John Whitney is the big daddy of computer animation, computer visual fx, and computer animation math expressions. Many overlook the fact that Whitney was creating complex visual fx during the late 1950s and early ‘60s — and unlike most animators, Whitney actually invented many of the processes and machines he used to create his works.
Below are a few block quotes from “Computational Periodics,” an essay Whitney wrote in November 1975. This article adduces the fact that Whitney was a computer art visionary — the Nostradamus of computer animation — a man with a penchant for coddling the inevitable (during Whitney’s time, forthcoming) digital epoch of cinema and media. In the article, Whitney draws some interesting parallels between music, art, and the computer, with incredible foresight.
The computer is the coequal of the entire repertoire of musical instrumentation and heir to that domain of musical sound. At the same time, the computer is the ultimate kinetic image generative instrument. The kinetic image is in truth the creation of computer graphics since the cine or television camera is but a recording device and the hand-drawn image of motion is but a cartoon of motion.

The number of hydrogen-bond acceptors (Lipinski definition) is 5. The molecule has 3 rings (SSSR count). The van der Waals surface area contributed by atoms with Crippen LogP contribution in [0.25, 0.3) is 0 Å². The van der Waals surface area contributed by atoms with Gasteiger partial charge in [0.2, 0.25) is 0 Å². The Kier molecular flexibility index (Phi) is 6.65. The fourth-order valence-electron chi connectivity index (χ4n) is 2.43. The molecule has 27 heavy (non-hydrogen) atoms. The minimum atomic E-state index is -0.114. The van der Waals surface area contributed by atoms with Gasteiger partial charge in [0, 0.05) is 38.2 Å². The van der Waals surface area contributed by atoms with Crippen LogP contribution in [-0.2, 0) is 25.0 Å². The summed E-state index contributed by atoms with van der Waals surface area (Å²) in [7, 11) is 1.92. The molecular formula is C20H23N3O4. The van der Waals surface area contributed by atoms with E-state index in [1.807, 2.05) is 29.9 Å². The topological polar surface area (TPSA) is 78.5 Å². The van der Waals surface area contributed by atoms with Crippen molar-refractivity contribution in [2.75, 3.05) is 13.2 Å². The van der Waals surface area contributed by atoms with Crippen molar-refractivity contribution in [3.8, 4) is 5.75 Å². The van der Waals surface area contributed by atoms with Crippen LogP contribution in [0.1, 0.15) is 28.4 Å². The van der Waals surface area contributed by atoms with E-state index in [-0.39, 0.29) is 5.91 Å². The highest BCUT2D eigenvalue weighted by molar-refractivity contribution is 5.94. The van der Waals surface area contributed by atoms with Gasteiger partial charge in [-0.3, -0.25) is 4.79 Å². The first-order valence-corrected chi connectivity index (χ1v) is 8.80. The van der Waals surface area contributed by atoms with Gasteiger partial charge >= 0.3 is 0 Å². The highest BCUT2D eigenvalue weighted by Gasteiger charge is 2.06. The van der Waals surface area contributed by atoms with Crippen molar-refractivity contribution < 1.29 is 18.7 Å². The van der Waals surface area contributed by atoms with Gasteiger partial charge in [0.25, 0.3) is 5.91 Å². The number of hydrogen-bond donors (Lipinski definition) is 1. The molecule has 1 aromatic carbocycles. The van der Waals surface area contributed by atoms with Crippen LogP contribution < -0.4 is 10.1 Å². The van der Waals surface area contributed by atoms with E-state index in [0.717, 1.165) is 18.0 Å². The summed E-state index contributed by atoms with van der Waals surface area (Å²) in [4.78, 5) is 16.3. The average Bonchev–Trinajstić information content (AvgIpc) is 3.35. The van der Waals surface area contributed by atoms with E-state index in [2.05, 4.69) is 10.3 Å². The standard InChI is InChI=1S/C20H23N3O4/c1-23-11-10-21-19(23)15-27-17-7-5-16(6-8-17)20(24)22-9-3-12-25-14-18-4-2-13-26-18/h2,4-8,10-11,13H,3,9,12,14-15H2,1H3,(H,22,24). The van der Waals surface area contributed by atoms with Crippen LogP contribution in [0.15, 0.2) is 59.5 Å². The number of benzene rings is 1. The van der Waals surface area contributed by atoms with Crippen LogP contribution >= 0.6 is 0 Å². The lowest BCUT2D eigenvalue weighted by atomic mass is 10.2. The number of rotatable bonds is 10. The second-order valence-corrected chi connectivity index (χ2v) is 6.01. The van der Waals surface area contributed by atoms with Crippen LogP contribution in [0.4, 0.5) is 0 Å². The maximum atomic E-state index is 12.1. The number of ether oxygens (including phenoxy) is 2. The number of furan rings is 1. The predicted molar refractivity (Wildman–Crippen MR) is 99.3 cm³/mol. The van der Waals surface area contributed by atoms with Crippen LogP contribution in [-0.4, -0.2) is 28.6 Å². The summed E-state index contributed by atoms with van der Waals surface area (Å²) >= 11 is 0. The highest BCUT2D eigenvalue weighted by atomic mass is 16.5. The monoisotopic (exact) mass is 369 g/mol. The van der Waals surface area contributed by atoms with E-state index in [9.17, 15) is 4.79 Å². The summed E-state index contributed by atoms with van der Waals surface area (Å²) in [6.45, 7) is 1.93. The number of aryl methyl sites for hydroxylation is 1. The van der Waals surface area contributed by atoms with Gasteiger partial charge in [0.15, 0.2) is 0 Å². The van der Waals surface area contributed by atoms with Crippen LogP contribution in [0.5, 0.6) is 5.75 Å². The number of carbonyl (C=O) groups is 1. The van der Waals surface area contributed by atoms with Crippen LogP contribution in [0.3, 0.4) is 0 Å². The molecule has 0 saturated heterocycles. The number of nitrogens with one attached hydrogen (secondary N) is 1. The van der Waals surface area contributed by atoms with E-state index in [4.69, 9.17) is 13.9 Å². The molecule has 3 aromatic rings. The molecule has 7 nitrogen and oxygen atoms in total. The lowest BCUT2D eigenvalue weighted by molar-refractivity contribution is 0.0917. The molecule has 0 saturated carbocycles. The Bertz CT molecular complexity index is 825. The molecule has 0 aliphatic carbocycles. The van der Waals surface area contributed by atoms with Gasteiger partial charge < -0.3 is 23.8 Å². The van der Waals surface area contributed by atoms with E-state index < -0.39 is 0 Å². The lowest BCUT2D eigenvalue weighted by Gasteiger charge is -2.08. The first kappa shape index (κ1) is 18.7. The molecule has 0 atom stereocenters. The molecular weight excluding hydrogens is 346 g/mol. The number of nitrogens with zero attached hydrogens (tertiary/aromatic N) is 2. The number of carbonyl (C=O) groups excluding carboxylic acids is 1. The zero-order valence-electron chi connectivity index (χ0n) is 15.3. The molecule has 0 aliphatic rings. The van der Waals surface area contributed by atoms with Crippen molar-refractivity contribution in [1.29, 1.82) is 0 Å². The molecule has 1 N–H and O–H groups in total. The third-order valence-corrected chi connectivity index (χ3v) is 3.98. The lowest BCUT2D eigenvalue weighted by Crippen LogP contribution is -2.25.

Tatlin, Rodchenko, Gabo, Moholy-Nagy, Fontana, Duchamp, Kandinsky, Mondrian, Pollock and twice that many more artists of this century testify to the drive toward dynamic organization of energy and force in art. And toward ephemeralization of the art object in painting and sculpture. The past decade has seen that direction lead many artists to cinema, exotic technology and experiments with cybernetics. Yet it has passed generally unnoticed that this preoccupation of the last one hundred years has been toward a musicalization of visual art. For the urge to produce abstract architectonic structures that possess fluid transformability in visual space is no less than a grand aspiration toward music’s double in the visible world.
Watch Arabesque here.